Principle of legality
10.23 The principle of legality provides some protection to the principle of mens rea. When interpreting a statute, courts will presume that Parliament did not intend to create a strict liability offence, unless this intention was made unambiguously clear.
10.24 In CTM v The Queen, for example, the High Court considered whether the common law defence of honest and reasonable mistake of fact applies to s 66C(3) of the Crimes Act 1900 (NSW) (Crimes Act), which makes it an offence for a person to have sexual intercourse with another person between the ages of 10 and 16. The majority of the High Court stated:
While the strength of the consideration may vary according to the subject matter of the legislation, when an offence created by Parliament carries serious penal consequences, the courts look to Parliament to spell out in clear terms any intention to make a person criminally responsible for conduct which is based on an honest and reasonable mistake.
10.25 An amendment to the Crimes Act in 2003 had removed the express statutory defence under s 77(2)(c) that the person ‘had reasonable cause to believe, and did in fact believe, that the child was of or above the age of 16 years’. It was designed to provide equal treatment of sexual offences against males and females.
10.26 A majority of the High Court held that the offence in s 66C was not an absolute liability offence, despite the repeal of s 77(2), because it did not prevent the ongoing operation of the common law principle that an honest and reasonable mistake generally precludes criminal liability. The Court stated:
the New South Wales Parliament regarded the ‘express defence’ in s 77(2) as no longer appropriate. It was a defence that, in its terms, differentiated between homosexual and heterosexual activity, so it at least had to be changed if there were to be the desired equalisation. It could not have been left as it was. Yet the problem to which that provision was addressed did not disappear; and the long-standing and well-understood principle which provided an alternative response to the same problem remained potentially applicable in the absence of ‘the clearest and most indisputable evidence [concerning] the meaning of the Act’.
10.27 The imposition of strict or absolute liability is seen to engage and limit the presumption of innocence protected under art 14.2 of the International Covenant on Civil and Political Rights (ICCPR),  because it allows for the imposition of criminal liability without proof of fault. Article 14.2 therefore provides some protection to the principle of mens rea. While international instruments cannot be used to ‘override clear and valid provisions of Australian national law’, where a statute is ambiguous, courts will generally favour a construction that accords with Australia’s international obligations.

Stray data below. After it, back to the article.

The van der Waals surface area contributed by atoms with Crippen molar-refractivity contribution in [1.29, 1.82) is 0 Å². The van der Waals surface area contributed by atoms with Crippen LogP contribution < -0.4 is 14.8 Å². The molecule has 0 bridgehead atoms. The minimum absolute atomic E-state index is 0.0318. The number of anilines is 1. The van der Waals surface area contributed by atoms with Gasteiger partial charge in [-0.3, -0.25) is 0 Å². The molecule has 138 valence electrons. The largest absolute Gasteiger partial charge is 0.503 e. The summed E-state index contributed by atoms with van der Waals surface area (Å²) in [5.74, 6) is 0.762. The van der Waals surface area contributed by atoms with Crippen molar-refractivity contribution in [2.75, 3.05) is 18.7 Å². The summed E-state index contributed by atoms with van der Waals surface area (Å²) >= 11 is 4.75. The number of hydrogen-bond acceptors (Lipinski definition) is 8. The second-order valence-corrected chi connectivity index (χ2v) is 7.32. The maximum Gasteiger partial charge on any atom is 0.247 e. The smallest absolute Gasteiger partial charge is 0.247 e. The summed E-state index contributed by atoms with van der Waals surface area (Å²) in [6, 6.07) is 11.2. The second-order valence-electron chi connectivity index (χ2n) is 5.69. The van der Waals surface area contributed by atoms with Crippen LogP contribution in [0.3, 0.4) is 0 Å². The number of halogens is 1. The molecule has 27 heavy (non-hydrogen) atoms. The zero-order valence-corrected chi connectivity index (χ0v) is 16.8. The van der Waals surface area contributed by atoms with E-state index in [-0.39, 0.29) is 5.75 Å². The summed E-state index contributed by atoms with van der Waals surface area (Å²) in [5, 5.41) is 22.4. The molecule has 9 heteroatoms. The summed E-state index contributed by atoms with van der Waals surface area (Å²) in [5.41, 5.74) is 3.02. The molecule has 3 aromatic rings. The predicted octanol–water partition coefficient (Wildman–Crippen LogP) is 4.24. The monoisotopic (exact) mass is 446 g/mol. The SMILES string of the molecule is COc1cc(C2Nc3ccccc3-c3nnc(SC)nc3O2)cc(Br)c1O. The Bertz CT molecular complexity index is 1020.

This section and the section following refer to mens rea rather than fault elements, as it relates to the protection of the underlying common law principle, rather than the statutory expression of the principle under the Criminal Code.
However, where an offence in a Commonwealth law encroaches upon a constitutional right (express or implied), imposing strict or absolute liability on the offence may mean it is more difficult to establish that the offence is a proportionate limitation on the constitutional right.
The principle of statutory interpretation now known as the ‘principle of legality’ is discussed more generally in Ch 2.
He Kaw Teh v The Queen (1985) 157 CLR 523, 528 (Gibbs CJ); Sherras v De Rutzen  1 QB 918.
CTM v The Queen (2008) 236 CLR 440,  (Gleeson CJ, Gummow, Crennan and Kiefel JJ). This finding was supported by the other judges: Ibid ,  (Kirby J),  (Hayne J), – (Heydon J).
New South Wales, Parliamentary Debates, Legislative Assembly, 7 May 2003, 376 (Bob Debus, Attorney–General).
New South Wales, Parliamentary Debates, Legislative Assembly, 21 May 2003, 834 (Kristina Keneally).
CTM v The Queen (2008) 236 CLR 440,  (Gleeson CJ, Gummow, Crennan and Kiefel JJ).
International Covenant on Civil and Political Rights, opened for signature 16 December 1966, 999 UNTS 171 (entered into force 23 March 1976).
Minister for Immigration v B (2004) 219 CLR 365,  (Kirby J).
Minister for Immigration and Ethnic Affairs v Teoh (1995) 183 CLR 273, 287 (Mason CJ and Deane J). The relevance of international law is discussed more generally in Ch 2.